Still need more inspiration? I highly recommend you to check out these posts:

Family in bedoom with orange and yellow background.
The bedroom where Lalaine and I stayed for three years after marriage.

2. Make Sure You are Moving For the Right Reasons

More than sadness, guilt is another emotion that can make your moving away difficult. As my conversation with Bruce progressed, he said one of the primary reasons he moved out was because of father issues. He can’t stand his dad’s mouth, and it was costing his relationship with him. Furthermore, he also began to feel emotionally and mentally wounded.

Bruce was ecstatic about moving away from his dad, yet he, at the same time, struggled with guilt. He wasn’t sure whether he was moving out for the right reasons or not. On the outside, it seems like he made a very mature decision of living on his own. But on the inside, as the eldest son in the family, he felt as if he was abandoning his parents and siblings.

Guilt will bother you if you move away from your family without having the right reasons. You will always doubt the decision you made if you know your intentions weren’t pure from the beginning. Here are some examples of good versus questionable reasons for leaving home:


  • Marriage.
  • Challenging yourself.
  • Study.
  • Setting up healthy boundaries.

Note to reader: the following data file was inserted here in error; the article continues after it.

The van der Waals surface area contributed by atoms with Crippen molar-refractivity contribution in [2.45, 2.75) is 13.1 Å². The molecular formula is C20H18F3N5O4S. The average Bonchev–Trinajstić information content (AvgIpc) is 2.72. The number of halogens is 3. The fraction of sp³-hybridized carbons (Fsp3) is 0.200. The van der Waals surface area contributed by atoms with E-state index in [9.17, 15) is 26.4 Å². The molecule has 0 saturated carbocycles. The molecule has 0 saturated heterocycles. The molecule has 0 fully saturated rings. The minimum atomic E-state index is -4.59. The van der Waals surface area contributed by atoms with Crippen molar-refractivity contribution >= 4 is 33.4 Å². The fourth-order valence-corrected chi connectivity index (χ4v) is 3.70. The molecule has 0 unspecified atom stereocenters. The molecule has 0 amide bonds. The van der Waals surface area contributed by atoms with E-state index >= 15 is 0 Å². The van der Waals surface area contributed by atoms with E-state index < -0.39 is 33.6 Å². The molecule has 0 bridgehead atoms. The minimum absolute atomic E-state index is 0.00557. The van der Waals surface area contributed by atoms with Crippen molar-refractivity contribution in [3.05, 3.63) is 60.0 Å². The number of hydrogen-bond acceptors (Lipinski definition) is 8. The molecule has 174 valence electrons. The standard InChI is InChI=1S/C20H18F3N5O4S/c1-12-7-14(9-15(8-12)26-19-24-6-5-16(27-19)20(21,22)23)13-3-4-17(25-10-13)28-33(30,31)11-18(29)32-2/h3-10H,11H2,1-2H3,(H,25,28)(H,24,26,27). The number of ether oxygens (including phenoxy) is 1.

• Health improvement
  • Moving away for a job.


  • Cohabiting with a partner.
  • Running away from responsibilities.
  • Jealous of your friends who are living on their own.
  • To prove your parents wrong.
  • You hate having curfews.
Man posing in front of TV and computers.
My younger brother’s bedroom (slash) headquarters (slash) man cave.

3. Move Away Gradually

Moving away from family for the first time is the toughest. But there’s a trick to ease this out: do it little by little. What do I mean by this? Let’s say, you are moving to an apartment near the place you work. Instead of living there seven days a week after the move, maybe you can start with three. Three days in your apartment, four days at your parents house. Then increase the days gradually until you are fully living on your own.

There are other ways to do this.

  • 11:1 = Spend eleven months with family and one month away.
  • 12:12 = Spend the entire year away and come back next year.